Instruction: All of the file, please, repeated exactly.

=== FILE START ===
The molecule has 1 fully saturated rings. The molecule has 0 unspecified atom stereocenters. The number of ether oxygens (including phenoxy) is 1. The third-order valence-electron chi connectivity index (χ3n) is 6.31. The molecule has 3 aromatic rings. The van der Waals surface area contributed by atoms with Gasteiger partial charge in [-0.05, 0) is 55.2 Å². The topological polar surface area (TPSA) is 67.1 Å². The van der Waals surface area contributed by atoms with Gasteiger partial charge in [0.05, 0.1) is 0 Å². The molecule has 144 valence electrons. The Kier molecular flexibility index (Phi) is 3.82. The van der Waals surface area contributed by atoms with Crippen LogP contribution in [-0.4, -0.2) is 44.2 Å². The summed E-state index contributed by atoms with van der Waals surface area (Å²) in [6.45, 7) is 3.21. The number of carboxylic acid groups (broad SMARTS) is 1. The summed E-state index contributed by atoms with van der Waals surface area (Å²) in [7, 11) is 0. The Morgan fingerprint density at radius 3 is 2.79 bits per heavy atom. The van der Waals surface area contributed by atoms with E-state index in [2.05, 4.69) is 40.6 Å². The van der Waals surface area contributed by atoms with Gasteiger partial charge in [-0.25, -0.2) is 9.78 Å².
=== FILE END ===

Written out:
The molecule has 1 fully saturated rings. The molecule has 0 unspecified atom stereocenters. The number of ether oxygens (including phenoxy) is 1. The third-order valence-electron chi connectivity index (χ3n) is 6.31. The molecule has 3 aromatic rings. The van der Waals surface area contributed by atoms with Gasteiger partial charge in [-0.05, 0) is 55.2 Å². The topological polar surface area (TPSA) is 67.1 Å². The van der Waals surface area contributed by atoms with Gasteiger partial charge in [0.05, 0.1) is 0 Å². The molecule has 144 valence electrons. The Kier molecular flexibility index (Phi) is 3.82. The van der Waals surface area contributed by atoms with Crippen LogP contribution in [-0.4, -0.2) is 44.2 Å². The summed E-state index contributed by atoms with van der Waals surface area (Å²) in [6.45, 7) is 3.21. The number of carboxylic acid groups (broad SMARTS) is 1. The summed E-state index contributed by atoms with van der Waals surface area (Å²) in [7, 11) is 0. The Morgan fingerprint density at radius 3 is 2.79 bits per heavy atom. The van der Waals surface area contributed by atoms with E-state index in [2.05, 4.69) is 40.6 Å². The van der Waals surface area contributed by atoms with Gasteiger partial charge in [-0.25, -0.2) is 9.78 Å².